TOPEKA, (KSNT)— All eyes are on the Kansas Supreme Court, as the state awaits a decision on a set of redistricting maps that could decide the state’s political future.

The Supreme Court heard oral arguments on state legislative maps and a congressional map on Monday. A spokeswoman told Kansas Capitol Bureau said both cases are on an “expedited schedule.”

It’s a race against the clock, as the upcoming filing deadline for candidates approaches in June. Lawmakers will also return next week to wrap up this year’s legislative session. A congressional map targeting key voting areas in the state has been at the center of the controversy.

“What we’re talking about is the intentional entrenchment of power,” said Sharon Brett, Legal Director at the ACLU of Kansas.

The map, called “Ad Astra” was ruled unconstitutional in a district court. Brett spoke against the congressional map in front of justices Monday. In court, opponents of the map argued that it was gerrymandered and diluted the minority voice in one of the state’s most diverse areas.

“It classifies and favors one group of voters over another and it distorts and manipulates the map to advantage those in power,” Brett said.

The map removes the northern half of Wyandotte county from the state’s third congressional district, which is currently represented by Sharice Davids, the state’s only democrat in Congress. Now that Davids’ district is overpopulated, opponents have argued that Republicans have an incentive to draw new lines that could jeopardize her seat.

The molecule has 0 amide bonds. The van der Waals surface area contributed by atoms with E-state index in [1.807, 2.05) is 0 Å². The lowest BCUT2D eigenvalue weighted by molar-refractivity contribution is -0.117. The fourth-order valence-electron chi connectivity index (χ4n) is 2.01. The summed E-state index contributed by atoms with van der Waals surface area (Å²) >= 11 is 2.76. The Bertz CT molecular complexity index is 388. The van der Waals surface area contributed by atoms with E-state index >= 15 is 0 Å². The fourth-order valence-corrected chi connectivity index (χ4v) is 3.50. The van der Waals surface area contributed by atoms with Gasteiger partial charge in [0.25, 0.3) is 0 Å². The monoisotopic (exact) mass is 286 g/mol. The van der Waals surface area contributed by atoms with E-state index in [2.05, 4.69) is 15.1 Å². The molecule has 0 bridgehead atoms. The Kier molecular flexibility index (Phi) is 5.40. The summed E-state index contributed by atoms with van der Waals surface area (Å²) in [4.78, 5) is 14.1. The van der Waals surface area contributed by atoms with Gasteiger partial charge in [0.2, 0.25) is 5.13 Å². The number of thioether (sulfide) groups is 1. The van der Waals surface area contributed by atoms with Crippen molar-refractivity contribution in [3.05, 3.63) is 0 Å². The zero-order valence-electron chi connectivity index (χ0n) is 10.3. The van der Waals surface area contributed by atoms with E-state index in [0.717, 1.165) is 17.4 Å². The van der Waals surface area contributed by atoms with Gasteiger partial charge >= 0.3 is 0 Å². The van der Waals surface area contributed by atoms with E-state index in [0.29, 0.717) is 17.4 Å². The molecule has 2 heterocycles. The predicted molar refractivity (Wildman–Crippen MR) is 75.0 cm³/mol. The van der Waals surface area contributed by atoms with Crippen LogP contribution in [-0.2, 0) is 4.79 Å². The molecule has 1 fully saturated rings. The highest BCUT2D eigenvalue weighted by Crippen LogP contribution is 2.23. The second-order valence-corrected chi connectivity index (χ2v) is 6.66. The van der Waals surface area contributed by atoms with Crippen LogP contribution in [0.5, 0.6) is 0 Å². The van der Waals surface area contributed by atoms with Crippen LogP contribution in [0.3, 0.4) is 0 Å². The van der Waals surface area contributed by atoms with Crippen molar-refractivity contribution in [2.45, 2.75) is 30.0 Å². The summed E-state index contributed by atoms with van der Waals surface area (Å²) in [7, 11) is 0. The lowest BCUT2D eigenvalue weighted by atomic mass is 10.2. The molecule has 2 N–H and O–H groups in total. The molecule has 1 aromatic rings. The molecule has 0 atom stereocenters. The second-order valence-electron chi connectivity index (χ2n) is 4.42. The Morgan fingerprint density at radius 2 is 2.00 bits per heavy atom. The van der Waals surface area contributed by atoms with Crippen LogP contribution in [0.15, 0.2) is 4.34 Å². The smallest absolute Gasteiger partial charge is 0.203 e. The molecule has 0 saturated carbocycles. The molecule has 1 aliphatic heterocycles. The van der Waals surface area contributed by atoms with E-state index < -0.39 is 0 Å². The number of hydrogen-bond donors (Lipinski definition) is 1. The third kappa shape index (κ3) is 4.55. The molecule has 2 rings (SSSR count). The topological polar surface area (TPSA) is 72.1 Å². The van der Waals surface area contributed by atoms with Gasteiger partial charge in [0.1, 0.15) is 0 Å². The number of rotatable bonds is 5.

Some have pointed to a video in 2020 of former Senate President Susan Wagle, where she discussed the need for a Republican majority to redraw district maps, and to make it harder for Davids to keep her seat. Critics said Wagle’s comments were a prime example of gerrymandering. It’s also been used as a reference in arguments against this year’s congressional map.

However, Solicitor General Brant Laue, who defended the congressional map in court, said the Legislature “exercised their discretion” after listening to input from the community.

“Ultimately, they decided based upon their discretion as members of the Legislature and the arguments, and the concepts that were presented to them, to split Wyandotte county,” Laue said.

When asked why the Legislature didn’t decide to split Johnson county, Laue said lawmakers were told that Johnson county was considered the “economic engine” of Kansas, and that a “group of Chambers of Commerce” asked them not to split Johnson county.

The congressional map also takes Lawrence, just one city in Douglas county, and adds it to the “Big First” congressional district, which is otherwise made up of more rural, conservative areas. Laue continued to defend legislative efforts to even out the population in the state’s growing urban areas.

He also refuted concerns of “government retaliation” brought up by Justice Biles, who said the map involved “targeting other citizens” for their past voting record.

“There’s no basis for saying this is some sort of revenge or retaliation… it’s politics, and there are winners and losers in politics,” Laue said.